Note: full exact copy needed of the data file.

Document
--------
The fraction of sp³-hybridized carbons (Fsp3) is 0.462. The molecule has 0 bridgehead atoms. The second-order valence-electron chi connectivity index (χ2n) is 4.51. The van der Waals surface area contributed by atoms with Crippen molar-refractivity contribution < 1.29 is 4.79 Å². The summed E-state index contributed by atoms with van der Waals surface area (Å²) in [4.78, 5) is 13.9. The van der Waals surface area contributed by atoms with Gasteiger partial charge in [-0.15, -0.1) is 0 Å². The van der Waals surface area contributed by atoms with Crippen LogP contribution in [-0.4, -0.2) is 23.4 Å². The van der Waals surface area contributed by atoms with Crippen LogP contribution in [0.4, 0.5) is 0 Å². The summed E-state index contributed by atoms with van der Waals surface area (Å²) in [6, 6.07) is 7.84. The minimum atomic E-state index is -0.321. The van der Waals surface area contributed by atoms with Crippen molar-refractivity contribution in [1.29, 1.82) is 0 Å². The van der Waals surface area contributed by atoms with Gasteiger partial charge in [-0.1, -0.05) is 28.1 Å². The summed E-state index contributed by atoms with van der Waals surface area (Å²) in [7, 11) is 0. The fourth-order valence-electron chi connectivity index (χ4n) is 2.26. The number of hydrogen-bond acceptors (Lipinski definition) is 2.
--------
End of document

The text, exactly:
The fraction of sp³-hybridized carbons (Fsp3) is 0.462. The molecule has 0 bridgehead atoms. The second-order valence-electron chi connectivity index (χ2n) is 4.51. The van der Waals surface area contributed by atoms with Crippen molar-refractivity contribution < 1.29 is 4.79 Å². The summed E-state index contributed by atoms with van der Waals surface area (Å²) in [4.78, 5) is 13.9. The van der Waals surface area contributed by atoms with Gasteiger partial charge in [-0.15, -0.1) is 0 Å². The van der Waals surface area contributed by atoms with Crippen LogP contribution in [-0.4, -0.2) is 23.4 Å². The van der Waals surface area contributed by atoms with Crippen LogP contribution in [0.4, 0.5) is 0 Å². The summed E-state index contributed by atoms with van der Waals surface area (Å²) in [6, 6.07) is 7.84. The minimum atomic E-state index is -0.321. The van der Waals surface area contributed by atoms with Crippen molar-refractivity contribution in [1.29, 1.82) is 0 Å². The van der Waals surface area contributed by atoms with Gasteiger partial charge in [-0.1, -0.05) is 28.1 Å². The summed E-state index contributed by atoms with van der Waals surface area (Å²) in [7, 11) is 0. The fourth-order valence-electron chi connectivity index (χ4n) is 2.26. The number of hydrogen-bond acceptors (Lipinski definition) is 2.